Find your router’s IP address and sign in to its web interface. If you’re like most people, you never changed the sign in credentials from the default setting. You can find the default username and password for your router in the manual or with a quick web search.

RELATED: 10 Useful Options You Can Configure In Your Router's Web Interface

Also, many modern routers—especially routers provided by your Internet service provider—now come with random passphrases unique to your device. Look on your router for a Wi-Fi passphrase printed on a sticker. Of course, this only works if you haven’t changed from the default password.

In your router’s web interface, head to the Wi-Fi settings and look for the Wi-Fi password. If your router gives you the option to see the password, then you’ve got what you need. Otherwise, you can just change the password and then connect using the new one. And if you change the password, you’ll need to update it on every device that connects to your wireless network.

Reset Your Router and Its Wi-Fi Password

RELATED: How to Access Your Router If You Forget the Password

if you’re locked out of your router—perhaps you can’t remember its administration password—you can always reset your router to its factory default settings. You just need physical access to the router. All your router’s custom settings will be wiped, meaning you’ll have to set up your Wi-Fi again, along with anything else you’ve customized. But, the sign in credentials are also reset to their defaults, so at least you’ll be able to sign in.

Generally, you do this by locating a “Reset” button somewhere on the router, It’s often a pinhole-sized button and you may need a straightened paperclip or similar small, narrow object to press it. You usually need to press the button down for ten seconds or so. After that, your router restarts, wiping all its custom settings and restoring the default ones. You can set it up from scratch, so it doesn’t matter if you don’t know the Wi-Fi passphrase or anything else about the router.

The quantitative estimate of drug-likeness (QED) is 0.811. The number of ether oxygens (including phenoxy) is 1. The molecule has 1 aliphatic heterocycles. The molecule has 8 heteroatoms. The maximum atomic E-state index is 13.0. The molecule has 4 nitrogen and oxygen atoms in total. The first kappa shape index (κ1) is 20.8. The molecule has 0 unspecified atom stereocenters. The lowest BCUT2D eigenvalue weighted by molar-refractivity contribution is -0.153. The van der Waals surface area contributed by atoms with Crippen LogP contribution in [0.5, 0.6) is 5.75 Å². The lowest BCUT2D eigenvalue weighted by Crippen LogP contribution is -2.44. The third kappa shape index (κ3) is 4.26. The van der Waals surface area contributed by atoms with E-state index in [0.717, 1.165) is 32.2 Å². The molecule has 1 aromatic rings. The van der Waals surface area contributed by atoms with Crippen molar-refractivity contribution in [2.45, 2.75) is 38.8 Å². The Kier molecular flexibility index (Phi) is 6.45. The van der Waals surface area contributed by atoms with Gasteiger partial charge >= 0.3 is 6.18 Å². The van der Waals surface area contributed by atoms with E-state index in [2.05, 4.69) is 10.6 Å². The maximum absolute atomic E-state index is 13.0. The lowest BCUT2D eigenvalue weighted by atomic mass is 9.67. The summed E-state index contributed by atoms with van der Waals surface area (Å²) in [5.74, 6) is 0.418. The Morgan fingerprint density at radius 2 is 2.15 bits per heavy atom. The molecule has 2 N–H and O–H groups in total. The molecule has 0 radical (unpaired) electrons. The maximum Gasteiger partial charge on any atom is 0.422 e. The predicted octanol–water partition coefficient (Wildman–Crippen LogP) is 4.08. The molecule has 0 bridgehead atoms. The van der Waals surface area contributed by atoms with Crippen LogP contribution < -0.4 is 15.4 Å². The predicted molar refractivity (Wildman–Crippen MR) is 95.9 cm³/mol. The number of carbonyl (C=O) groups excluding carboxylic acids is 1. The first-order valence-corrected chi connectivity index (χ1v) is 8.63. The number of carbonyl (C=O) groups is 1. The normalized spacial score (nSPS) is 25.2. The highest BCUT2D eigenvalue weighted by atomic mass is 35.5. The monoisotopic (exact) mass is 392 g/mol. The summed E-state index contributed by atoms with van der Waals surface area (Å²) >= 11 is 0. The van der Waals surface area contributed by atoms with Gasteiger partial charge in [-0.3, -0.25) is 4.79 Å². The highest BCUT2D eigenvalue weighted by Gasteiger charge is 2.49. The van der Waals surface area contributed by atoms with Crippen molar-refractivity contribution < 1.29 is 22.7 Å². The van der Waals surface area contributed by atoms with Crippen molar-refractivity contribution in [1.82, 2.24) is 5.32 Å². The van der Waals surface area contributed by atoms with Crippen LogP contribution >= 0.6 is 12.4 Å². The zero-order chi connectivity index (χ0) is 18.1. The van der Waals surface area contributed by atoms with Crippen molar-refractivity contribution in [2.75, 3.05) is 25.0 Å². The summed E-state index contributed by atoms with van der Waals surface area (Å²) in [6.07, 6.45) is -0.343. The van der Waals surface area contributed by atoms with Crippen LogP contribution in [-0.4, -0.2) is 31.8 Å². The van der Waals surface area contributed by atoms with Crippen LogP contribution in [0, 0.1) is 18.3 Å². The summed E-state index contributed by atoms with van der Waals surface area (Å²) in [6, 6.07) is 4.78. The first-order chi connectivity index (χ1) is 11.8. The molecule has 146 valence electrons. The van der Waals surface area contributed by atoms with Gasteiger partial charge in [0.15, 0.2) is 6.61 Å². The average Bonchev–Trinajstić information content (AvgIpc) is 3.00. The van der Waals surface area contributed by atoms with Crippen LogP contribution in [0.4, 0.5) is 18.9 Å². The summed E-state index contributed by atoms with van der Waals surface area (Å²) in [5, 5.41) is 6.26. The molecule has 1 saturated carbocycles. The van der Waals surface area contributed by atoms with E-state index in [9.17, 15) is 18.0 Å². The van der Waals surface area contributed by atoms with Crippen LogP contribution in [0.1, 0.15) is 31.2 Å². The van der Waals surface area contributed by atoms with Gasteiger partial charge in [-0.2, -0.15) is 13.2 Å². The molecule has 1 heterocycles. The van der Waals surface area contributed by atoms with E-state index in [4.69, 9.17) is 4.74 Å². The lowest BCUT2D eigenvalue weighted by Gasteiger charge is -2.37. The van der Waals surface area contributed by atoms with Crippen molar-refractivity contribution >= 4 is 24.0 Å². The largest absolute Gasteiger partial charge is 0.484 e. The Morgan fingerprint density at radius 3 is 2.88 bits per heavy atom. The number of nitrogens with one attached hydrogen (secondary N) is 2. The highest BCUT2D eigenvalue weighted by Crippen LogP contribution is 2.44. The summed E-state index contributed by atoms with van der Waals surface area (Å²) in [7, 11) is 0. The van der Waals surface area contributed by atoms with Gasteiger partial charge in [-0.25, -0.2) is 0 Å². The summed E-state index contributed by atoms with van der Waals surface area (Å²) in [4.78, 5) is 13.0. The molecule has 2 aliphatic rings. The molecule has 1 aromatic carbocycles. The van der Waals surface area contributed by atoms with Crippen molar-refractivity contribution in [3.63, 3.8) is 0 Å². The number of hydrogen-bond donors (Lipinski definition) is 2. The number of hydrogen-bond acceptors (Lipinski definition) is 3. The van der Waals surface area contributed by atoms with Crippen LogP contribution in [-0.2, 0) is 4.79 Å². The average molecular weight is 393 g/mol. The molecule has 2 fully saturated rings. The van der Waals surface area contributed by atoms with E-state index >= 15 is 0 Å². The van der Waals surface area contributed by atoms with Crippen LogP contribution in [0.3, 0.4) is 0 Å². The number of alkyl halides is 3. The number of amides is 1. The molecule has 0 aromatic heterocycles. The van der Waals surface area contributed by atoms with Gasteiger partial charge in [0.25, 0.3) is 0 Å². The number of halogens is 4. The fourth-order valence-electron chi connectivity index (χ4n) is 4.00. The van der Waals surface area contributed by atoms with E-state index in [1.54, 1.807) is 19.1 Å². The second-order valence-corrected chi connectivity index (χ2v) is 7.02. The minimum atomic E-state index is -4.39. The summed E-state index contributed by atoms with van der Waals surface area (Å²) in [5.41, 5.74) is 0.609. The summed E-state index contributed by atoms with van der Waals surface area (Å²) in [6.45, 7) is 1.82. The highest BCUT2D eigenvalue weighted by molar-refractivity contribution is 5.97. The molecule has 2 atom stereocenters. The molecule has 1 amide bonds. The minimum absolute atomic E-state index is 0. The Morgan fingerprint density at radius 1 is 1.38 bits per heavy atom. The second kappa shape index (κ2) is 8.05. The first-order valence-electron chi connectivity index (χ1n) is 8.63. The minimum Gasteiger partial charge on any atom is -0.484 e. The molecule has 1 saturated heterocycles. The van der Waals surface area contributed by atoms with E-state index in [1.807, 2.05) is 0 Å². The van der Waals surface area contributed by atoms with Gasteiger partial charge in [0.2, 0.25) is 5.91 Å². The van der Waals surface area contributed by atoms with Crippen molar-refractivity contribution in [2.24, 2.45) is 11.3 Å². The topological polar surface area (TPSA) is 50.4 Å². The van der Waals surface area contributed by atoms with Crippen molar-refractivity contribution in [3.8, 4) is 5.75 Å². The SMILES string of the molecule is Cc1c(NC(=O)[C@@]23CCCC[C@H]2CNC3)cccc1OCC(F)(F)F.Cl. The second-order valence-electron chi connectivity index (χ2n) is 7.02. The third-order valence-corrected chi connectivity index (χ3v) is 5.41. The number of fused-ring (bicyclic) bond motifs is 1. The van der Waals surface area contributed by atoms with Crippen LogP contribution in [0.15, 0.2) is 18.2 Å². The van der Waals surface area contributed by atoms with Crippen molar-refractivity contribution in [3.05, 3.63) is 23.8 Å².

Perform a web search for router-specific instructions or find your router’s manual before doing this. You’ll find instructions that explain exactly how to reset your router and how to set it up from scratch afterwards, complete with the default sign in credentials you’ll need to get into the router’s admin interface.

And remember, after resetting your router and selecting a new Wi-Fi password, you’ll need to update that password on every device that connects to your wireless network.

Image Credit: William Hook on Flickr

Profile Photo for Chris Hoffman Chris Hoffman
Chris Hoffman is Editor-in-Chief of How-To Geek. He's written about technology for over a decade and was a PCWorld columnist for two years. Chris has written for The New York Times and Reader's Digest, been interviewed as a technology expert on TV stations like Miami's NBC 6, and had his work covered by news outlets like the BBC. Since 2011, Chris has written over 2,000 articles that have been read more than one billion times---and that's just here at How-To Geek.